Nightchaser - Amanda Bouchet
I sat back in my captain’s chair and breathed, slowly and deeply, letting my body adjust to traveling at a normal velocity again. It was risky to come here, but maybe we’d finally get a break. We needed one. So did the ship.
Outside the bridge’s large window panels, stars winked back at me from the endless Dark. The view didn’t look much different from anywhere else we’d been in the galaxy lately, but no one in their right mind would be here. I was counting on it.
It never ceased to amaze me how vast space was—and yet not a single corner of it was free. No technology existed that could get us beyond the Overseer’s reach.
A red light sputtered to life on my console, and I shot forward in my chair and stared. Communication open/outside channel blinked back at me.
My heart rate went from normal to warp speed so fast it hurt. “Who the hell is in Sector 14 with us?” I demanded, turning to my first mate.
Jaxon’s space-pale complexion whitened even more as his eyes jumped between me and the flashing button. I figured I looked just as ghostly, and not only because we hadn’t seen direct sunlight in weeks.
“No one’s ever in Sector 14,” he said, sounding worried and pissed off. “Half of it’s the Black Widow.”
“Well, someone’s here now,” I answered sharply, days of high stress and almost no sleep adding extra bite to my voice.
We both eyed the blinking red com button again. This part of the galaxy was off-limits. Usually, I was the only one not following the rules.
I scanned the views outside the multiple windows again, not seeing the ship that was reaching out to us. I did see a portion of the gigantic ring of darkness everyone tried very hard to avoid and felt a little queasy, only part of which I could blame on the long jump we’d just made through hyperspace.
The Black Widow was the reason we’d come to Sector 14. Choosing the dicey location was a last-ditch effort to lie low and recharge after three days and seven Sectors of hot-on-our-tail leapfrog with hostile Dark Watch vessels.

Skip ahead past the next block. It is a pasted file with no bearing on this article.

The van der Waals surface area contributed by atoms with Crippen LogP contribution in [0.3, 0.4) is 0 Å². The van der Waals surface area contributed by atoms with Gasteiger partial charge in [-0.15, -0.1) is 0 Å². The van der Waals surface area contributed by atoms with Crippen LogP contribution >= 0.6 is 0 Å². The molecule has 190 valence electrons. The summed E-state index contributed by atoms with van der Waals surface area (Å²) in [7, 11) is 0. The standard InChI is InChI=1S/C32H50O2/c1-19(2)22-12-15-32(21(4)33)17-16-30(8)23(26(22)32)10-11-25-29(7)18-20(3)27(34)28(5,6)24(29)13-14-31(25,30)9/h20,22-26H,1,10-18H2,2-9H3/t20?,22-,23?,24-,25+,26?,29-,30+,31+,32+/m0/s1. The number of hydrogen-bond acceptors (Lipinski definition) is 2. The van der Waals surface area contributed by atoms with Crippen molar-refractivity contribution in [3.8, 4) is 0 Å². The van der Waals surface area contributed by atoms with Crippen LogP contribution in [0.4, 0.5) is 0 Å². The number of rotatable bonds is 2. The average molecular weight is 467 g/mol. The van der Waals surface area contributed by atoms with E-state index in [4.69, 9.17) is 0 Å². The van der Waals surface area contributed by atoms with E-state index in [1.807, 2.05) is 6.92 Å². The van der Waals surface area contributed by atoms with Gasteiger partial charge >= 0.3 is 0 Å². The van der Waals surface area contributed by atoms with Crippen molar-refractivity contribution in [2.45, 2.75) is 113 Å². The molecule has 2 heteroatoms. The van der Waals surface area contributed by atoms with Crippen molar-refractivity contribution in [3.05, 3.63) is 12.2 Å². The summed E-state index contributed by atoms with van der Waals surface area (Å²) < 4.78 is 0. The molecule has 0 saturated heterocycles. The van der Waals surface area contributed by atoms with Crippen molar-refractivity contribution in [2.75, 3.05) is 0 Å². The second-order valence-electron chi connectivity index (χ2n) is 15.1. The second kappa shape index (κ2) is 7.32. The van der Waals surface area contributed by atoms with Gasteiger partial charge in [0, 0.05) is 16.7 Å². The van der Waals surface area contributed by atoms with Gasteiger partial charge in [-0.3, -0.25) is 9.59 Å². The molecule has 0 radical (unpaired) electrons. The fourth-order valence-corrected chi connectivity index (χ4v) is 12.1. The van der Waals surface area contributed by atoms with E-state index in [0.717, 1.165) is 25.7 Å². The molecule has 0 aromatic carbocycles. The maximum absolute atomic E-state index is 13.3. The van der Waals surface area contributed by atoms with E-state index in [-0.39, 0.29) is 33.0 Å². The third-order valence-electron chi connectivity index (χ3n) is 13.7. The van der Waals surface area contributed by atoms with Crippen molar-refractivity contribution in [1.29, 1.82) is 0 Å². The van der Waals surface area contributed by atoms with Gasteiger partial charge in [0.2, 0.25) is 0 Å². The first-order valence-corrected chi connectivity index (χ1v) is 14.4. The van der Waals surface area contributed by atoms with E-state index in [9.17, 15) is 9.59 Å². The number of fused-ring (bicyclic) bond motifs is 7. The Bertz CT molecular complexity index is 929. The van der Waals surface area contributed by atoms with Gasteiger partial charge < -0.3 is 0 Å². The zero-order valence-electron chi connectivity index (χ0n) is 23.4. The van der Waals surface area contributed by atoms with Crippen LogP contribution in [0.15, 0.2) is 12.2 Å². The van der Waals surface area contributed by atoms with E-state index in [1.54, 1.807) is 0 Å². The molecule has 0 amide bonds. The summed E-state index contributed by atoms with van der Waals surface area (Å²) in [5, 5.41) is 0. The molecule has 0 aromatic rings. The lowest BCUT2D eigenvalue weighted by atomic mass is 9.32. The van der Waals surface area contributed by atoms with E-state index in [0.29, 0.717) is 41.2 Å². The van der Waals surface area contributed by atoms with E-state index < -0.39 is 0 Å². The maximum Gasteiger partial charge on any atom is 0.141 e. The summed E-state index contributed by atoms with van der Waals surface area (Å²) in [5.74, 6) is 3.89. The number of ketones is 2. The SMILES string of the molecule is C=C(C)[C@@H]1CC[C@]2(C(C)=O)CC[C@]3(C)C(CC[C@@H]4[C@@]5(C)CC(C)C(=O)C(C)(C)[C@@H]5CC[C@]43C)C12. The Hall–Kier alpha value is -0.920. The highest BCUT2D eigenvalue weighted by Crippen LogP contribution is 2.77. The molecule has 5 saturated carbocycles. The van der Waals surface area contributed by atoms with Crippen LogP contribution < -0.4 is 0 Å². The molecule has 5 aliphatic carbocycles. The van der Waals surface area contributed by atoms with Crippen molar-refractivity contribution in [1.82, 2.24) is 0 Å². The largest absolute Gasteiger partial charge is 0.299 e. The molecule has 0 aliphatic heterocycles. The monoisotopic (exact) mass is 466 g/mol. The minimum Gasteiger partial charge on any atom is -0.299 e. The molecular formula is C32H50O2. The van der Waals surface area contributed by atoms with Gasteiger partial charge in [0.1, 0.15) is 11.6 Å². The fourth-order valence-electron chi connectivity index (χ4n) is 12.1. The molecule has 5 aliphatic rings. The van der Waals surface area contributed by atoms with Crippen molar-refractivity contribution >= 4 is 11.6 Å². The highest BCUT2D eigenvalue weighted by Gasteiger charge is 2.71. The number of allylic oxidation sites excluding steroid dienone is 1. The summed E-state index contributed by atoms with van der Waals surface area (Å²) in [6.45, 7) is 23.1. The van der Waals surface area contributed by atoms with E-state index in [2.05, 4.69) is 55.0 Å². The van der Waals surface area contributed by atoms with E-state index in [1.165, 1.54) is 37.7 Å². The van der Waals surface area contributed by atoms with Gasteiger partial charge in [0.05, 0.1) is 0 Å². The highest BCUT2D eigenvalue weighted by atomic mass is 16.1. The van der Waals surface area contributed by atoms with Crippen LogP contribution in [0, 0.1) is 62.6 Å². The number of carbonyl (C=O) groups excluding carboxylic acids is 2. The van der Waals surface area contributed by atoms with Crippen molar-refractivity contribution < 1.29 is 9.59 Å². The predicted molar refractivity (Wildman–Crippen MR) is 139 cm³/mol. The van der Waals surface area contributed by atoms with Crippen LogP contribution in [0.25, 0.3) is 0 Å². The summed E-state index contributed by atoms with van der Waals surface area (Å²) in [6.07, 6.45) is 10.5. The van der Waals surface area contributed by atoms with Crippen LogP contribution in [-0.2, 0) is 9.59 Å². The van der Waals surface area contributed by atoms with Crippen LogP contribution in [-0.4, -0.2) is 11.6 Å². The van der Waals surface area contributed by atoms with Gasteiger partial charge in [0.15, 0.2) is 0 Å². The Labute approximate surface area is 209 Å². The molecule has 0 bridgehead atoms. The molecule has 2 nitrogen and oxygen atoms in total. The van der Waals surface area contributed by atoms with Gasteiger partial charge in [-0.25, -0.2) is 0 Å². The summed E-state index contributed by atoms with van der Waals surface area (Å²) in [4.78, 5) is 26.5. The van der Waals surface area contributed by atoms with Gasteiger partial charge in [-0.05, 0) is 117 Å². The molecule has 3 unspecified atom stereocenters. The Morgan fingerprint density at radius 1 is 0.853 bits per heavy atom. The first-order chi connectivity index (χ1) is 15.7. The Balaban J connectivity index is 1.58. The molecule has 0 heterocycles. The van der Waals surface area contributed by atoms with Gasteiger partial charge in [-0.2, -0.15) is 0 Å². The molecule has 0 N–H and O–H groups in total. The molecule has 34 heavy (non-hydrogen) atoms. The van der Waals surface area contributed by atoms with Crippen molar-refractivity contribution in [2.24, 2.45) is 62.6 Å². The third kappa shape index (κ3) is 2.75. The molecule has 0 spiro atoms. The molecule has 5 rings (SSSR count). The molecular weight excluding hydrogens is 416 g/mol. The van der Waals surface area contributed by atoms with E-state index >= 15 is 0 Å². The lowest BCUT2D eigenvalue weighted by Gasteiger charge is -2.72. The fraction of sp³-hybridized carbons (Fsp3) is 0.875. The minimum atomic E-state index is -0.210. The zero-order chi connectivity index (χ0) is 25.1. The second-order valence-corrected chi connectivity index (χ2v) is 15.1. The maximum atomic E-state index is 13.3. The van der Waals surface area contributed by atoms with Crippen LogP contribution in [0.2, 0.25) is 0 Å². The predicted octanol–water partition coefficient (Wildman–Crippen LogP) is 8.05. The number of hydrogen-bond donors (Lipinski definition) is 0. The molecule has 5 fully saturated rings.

I wasn’t an instant pessimist, but this couldn’t be good. The Endeavor was almost out of juice, and the Sectors were crawling with government spacecraft out looking for the vaccines we’d stolen. Only the elite and the military were given access to cure-alls. Someone needed to redistribute more fairly. But when patrol ships had started popping up all around us, instead of emptying the contents of the floating lab we’d found into our own cargo hold as usual, I’d nabbed the entire thing with a vacuum attachment. Now, the extra hunk of ship was sticking out like a sore thumb, weighing us down, and about to get us all sent back to jail. Or worse.
I even had an enormous, leather-clad, bearded man who’d accidentally come with the floating lab. Shit!
My fingers tensed around my armrests. There was no way I was reaching for that com button. Whoever was hanging around Sector 14 and a freaking black hole was going to have to talk first.
Or maybe they would fly right on by…
“Cargo Cruiser model 419, please identify yourself.”
Damn it! They talked.
I stared at the panel in front of me as if it were a poisonous snake from one of the green planets. They had water and pretty plants, but they also had all the nasties I didn’t like to think about. That was what happened when you grew up in a metal box—nature scared the crap out of you.
“I repeat, Cargo Cruiser model 419, please identify yourself.”
I almost recoiled at the tinny, no-nonsense male voice that burst out of my console again. Interference from the Black Widow made the communication shriek like the five o’clock wake-up whistle in prison. I’d hated that whistle. It’d made my stomach hurt.
“Answer him, Tess,” Jax hissed, nodding to the flashing button. “The longer you wait, the more suspicious they’ll get.”
“They’re already suspicious.” Only a ship up to no good would be anywhere near here.
I looked from Jax to Miko. Miko’s good hand still hovered over the navigation panel, her dark-brown eyes bigger than I’d ever seen them. She looked like she hadn’t moved a muscle since typing out the coordinates for Sector 14—where no one was supposed to be.
Swallowing a curse, I turned back to my controls and pressed down on the blinking red com button only long enough to transmit a response. “This is Cargo Cruiser model 419.